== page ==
Okay so Wired News has a great story about how Orinn Hatch says one thing and does another with regard to respecting copyright laws. Perhaps now he will just admit that he didn't understand how easy it is to "violate copyright" (gasp!) unknowlingly.
Meanwhile, a link to the the real feed of the Senate Judiciary Committee Hearing on P2P and Filesharing Networks where he made his original inflammatory remarks finds its way to my mailbox. (Clip starts a little bit after 1 hour 28 minutes on the real feed when Hatch gives a little speech at the end.)
And voila, MP3s and uncompressed AIFF files of the most damning part of his little speech are born.
The "original" version was pretty quiet -- so I increased the gain and made the "louder" versions of the MP3 and AIFF files. But for you purists who would rather increase the gain on your own, I left the original in the directory.
There's also another guy talking in the beginning of the "original"-- which is edited out of the "louder" versions.
Here is the full text of the article in case the link goes bad:
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Orrin Hatch: Software Pirate?
By Leander Kahney | Also by this reporter Page 1 of 1
11:56 AM Jun. 19, 2003 PT
Sen. Orrin Hatch (R-Utah) suggested Tuesday that people who download copyright materials from the Internet should have their computers automatically destroyed.
But Hatch himself is using unlicensed software on his official website, which presumably would qualify his computer to be smoked by the system he proposes.
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* Orrin Hatch: Software Pirate?
"It's an unlicensed copy," said Andy Woolley, who runs Milonic. "It's very unfortunate for him because of those comments he made."
Hatch on Tuesday surprised a Senate hearing on copyright issues with the suggestion that technology should be developed to remotely destroy the computers of people who illegally download music from the Net.
Hatch said damaging someone's computer "may be the only way you can teach somebody about copyrights," the Associated Press reported. He then suggested the technology would twice warn a computer user about illegal online behavior, "then destroy their computer."
Any such technology would be in violation of federal antihacking laws. The senator, who chairs the Senate Judiciary Committee, suggested Congress would have to make copyright holders exempt from current laws for them to legally destroy people's computers.
On Wednesday, Hatch clarified his comments, but stuck by the original idea. "I do not favor extreme remedies -- unless no moderate remedies can be found," he said in a statement. "I asked the interested industries to help us find those moderate remedies."
Just as well. Because if Hatch's terminator system embraced software as well as music, his servers would be targeted for destruction.
However, the software's license stipulates that the user must register the software to receive a licensing code, and provide a link in the source code to Milonic's website.
On Wednesday, the senator's site met none of Milonic's licensing terms. The site's source code (which can be seen by selecting Source under the View menu in Internet Explorer) had neither a link to Milonic's site nor a registration code.
However, by Thursday afternoon Hatch's site had been updated to contain some of the requisite copyright information. An old version of the page can be seen by viewing Google's cache of the site.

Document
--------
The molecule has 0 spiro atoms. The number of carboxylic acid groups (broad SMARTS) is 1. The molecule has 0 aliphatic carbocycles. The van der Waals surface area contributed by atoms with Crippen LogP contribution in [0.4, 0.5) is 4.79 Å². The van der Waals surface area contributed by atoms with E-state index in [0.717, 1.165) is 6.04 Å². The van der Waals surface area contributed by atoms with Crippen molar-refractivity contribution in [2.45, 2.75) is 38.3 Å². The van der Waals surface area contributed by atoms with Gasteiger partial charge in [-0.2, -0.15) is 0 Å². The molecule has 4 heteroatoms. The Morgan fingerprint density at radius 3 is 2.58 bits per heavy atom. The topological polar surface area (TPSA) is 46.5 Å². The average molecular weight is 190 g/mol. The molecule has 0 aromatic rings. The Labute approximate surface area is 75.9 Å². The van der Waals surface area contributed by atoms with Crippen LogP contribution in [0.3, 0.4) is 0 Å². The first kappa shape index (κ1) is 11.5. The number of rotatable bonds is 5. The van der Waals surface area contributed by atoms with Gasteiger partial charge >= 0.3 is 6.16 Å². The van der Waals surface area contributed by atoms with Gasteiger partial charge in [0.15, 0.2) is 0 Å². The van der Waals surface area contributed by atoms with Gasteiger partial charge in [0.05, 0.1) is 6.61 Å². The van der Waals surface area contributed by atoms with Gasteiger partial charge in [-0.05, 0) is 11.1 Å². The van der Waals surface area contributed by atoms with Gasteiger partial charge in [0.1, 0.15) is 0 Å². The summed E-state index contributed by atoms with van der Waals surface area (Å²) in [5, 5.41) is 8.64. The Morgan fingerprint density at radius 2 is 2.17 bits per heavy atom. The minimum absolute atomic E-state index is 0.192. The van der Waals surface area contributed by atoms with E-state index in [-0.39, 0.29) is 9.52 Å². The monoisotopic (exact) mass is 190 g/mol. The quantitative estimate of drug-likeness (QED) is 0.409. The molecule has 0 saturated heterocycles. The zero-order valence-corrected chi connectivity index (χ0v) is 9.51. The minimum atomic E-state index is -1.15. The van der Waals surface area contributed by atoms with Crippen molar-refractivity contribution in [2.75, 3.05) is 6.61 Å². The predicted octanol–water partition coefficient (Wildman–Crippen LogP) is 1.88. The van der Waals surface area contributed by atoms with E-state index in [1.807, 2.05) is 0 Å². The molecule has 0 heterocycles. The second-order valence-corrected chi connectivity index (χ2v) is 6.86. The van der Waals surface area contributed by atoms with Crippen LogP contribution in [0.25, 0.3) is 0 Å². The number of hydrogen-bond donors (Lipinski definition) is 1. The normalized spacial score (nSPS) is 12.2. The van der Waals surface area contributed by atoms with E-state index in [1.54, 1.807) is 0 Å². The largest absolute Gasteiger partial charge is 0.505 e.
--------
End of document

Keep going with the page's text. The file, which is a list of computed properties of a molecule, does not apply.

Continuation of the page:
"They're using our code," Woolley said Wednesday. "We've had no contact with them. They are in breach of our licensing terms."
When contacted Thursday, Woolley said the company that maintains the senator's site had e-mailed Milonic to begin the registration process. Woolley said the code added to Hatch's site after the issue came to light met some -- but not all -- of Milonic's licensing requirements.
Before the site was updated, the source code on Hatch's site contained the line: "* i am the license for the menu (duh) *"
Woolley said he had no idea where the line came from -- it has nothing to do with him, and he hadn't seen it on other websites that use his menu system.
"It looks like it's trying to cover something up, as though they got a license," he said.
A spokesman in Hatch's office on Wednesday responded, "That's ironic" before declining to put Wired News in contact with the site's webmaster. He deferred comment on the senator's statement to the Senate Judiciary Committee, which did not return calls.
The apparent violation was discovered by Laurence Simon, an unemployed system administrator from Houston, who was poking around Hatch's site after becoming outraged by his comments.
Milonic's Woolley said the senator's unlicensed use of his software was just "the tip of the iceberg." He said he knows of at least two other senators using unlicensed copies of his software, and many big companies.
Continental Airlines, for example, one of the largest airlines in the United States, uses Woolley's system throughout its Continental.com website. Woolley said the airline has not paid for the software. Worse, the copyright notices in the source code have been removed.
"That really pisses me off," he said.
A spokesman for Continental said the airline would look into the matter.
Woolley makes his living from his software. Like a lot of independent programmers, he struggles to get people to conform to his licensing terms, let alone pay for his software.
"We don't want blood," he said. "We just want payment for the hard work we do. We work very, very hard. If they're not prepared to pay, they're software pirates."
End of story